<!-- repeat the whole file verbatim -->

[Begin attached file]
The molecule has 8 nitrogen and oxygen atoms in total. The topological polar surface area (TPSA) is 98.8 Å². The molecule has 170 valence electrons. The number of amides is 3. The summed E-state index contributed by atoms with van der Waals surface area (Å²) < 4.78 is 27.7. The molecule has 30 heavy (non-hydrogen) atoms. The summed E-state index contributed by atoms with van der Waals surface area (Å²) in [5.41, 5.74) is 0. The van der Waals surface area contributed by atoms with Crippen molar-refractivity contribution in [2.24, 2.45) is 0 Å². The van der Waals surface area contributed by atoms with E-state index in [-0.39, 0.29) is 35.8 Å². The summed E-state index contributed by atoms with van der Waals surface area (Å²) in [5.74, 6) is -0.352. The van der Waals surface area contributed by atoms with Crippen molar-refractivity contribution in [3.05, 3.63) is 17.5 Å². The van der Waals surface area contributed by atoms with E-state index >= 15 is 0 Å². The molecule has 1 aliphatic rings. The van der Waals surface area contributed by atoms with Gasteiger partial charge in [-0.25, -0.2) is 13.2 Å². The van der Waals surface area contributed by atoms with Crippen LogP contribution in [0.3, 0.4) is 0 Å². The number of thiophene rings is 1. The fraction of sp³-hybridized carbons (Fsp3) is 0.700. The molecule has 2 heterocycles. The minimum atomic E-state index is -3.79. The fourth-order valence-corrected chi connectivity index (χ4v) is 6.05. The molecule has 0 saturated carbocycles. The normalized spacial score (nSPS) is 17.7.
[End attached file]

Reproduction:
The molecule has 8 nitrogen and oxygen atoms in total. The topological polar surface area (TPSA) is 98.8 Å². The molecule has 170 valence electrons. The number of amides is 3. The summed E-state index contributed by atoms with van der Waals surface area (Å²) < 4.78 is 27.7. The molecule has 30 heavy (non-hydrogen) atoms. The summed E-state index contributed by atoms with van der Waals surface area (Å²) in [5.41, 5.74) is 0. The van der Waals surface area contributed by atoms with Crippen molar-refractivity contribution in [2.24, 2.45) is 0 Å². The van der Waals surface area contributed by atoms with E-state index in [-0.39, 0.29) is 35.8 Å². The summed E-state index contributed by atoms with van der Waals surface area (Å²) in [5.74, 6) is -0.352. The van der Waals surface area contributed by atoms with Crippen molar-refractivity contribution in [3.05, 3.63) is 17.5 Å². The van der Waals surface area contributed by atoms with E-state index >= 15 is 0 Å². The molecule has 1 aliphatic rings. The van der Waals surface area contributed by atoms with Gasteiger partial charge in [-0.25, -0.2) is 13.2 Å². The van der Waals surface area contributed by atoms with Crippen LogP contribution in [0.3, 0.4) is 0 Å². The number of thiophene rings is 1. The fraction of sp³-hybridized carbons (Fsp3) is 0.700. The molecule has 2 heterocycles. The minimum atomic E-state index is -3.79. The fourth-order valence-corrected chi connectivity index (χ4v) is 6.05. The molecule has 0 saturated carbocycles. The normalized spacial score (nSPS) is 17.7.